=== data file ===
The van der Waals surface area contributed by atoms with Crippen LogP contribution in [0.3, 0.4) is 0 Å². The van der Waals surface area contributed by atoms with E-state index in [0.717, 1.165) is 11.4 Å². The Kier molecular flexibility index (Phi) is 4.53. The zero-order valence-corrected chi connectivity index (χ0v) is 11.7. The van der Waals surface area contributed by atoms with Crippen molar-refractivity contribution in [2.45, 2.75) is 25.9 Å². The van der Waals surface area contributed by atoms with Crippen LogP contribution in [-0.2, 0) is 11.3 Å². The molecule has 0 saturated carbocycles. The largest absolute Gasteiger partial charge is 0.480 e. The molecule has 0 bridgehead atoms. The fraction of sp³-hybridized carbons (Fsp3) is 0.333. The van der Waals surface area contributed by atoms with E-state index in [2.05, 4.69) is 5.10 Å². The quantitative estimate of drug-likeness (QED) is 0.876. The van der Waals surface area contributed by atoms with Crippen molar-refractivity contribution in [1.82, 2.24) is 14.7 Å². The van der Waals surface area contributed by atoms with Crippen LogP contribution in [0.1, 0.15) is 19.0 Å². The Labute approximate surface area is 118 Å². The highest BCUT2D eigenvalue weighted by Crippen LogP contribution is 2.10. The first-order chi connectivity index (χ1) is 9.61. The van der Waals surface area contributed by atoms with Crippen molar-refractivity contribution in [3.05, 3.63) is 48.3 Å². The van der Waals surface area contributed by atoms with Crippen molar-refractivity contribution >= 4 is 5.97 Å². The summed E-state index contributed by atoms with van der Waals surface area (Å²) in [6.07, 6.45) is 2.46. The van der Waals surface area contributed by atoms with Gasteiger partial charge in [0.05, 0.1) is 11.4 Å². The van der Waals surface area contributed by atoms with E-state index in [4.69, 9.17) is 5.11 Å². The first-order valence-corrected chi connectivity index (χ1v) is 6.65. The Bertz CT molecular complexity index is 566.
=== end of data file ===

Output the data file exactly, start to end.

The van der Waals surface area contributed by atoms with Crippen LogP contribution in [0.3, 0.4) is 0 Å². The van der Waals surface area contributed by atoms with E-state index in [0.717, 1.165) is 11.4 Å². The Kier molecular flexibility index (Phi) is 4.53. The zero-order valence-corrected chi connectivity index (χ0v) is 11.7. The van der Waals surface area contributed by atoms with Crippen molar-refractivity contribution in [2.45, 2.75) is 25.9 Å². The van der Waals surface area contributed by atoms with Crippen LogP contribution in [-0.2, 0) is 11.3 Å². The molecule has 0 saturated carbocycles. The largest absolute Gasteiger partial charge is 0.480 e. The molecule has 0 bridgehead atoms. The fraction of sp³-hybridized carbons (Fsp3) is 0.333. The van der Waals surface area contributed by atoms with E-state index in [2.05, 4.69) is 5.10 Å². The quantitative estimate of drug-likeness (QED) is 0.876. The van der Waals surface area contributed by atoms with Crippen molar-refractivity contribution in [1.82, 2.24) is 14.7 Å². The van der Waals surface area contributed by atoms with Crippen LogP contribution in [0.1, 0.15) is 19.0 Å². The Labute approximate surface area is 118 Å². The highest BCUT2D eigenvalue weighted by Crippen LogP contribution is 2.10. The first-order chi connectivity index (χ1) is 9.61. The van der Waals surface area contributed by atoms with Crippen molar-refractivity contribution in [3.05, 3.63) is 48.3 Å². The van der Waals surface area contributed by atoms with Crippen molar-refractivity contribution >= 4 is 5.97 Å². The summed E-state index contributed by atoms with van der Waals surface area (Å²) in [6.07, 6.45) is 2.46. The van der Waals surface area contributed by atoms with Gasteiger partial charge in [0.05, 0.1) is 11.4 Å². The van der Waals surface area contributed by atoms with E-state index in [4.69, 9.17) is 5.11 Å². The first-order valence-corrected chi connectivity index (χ1v) is 6.65. The Bertz CT molecular complexity index is 566.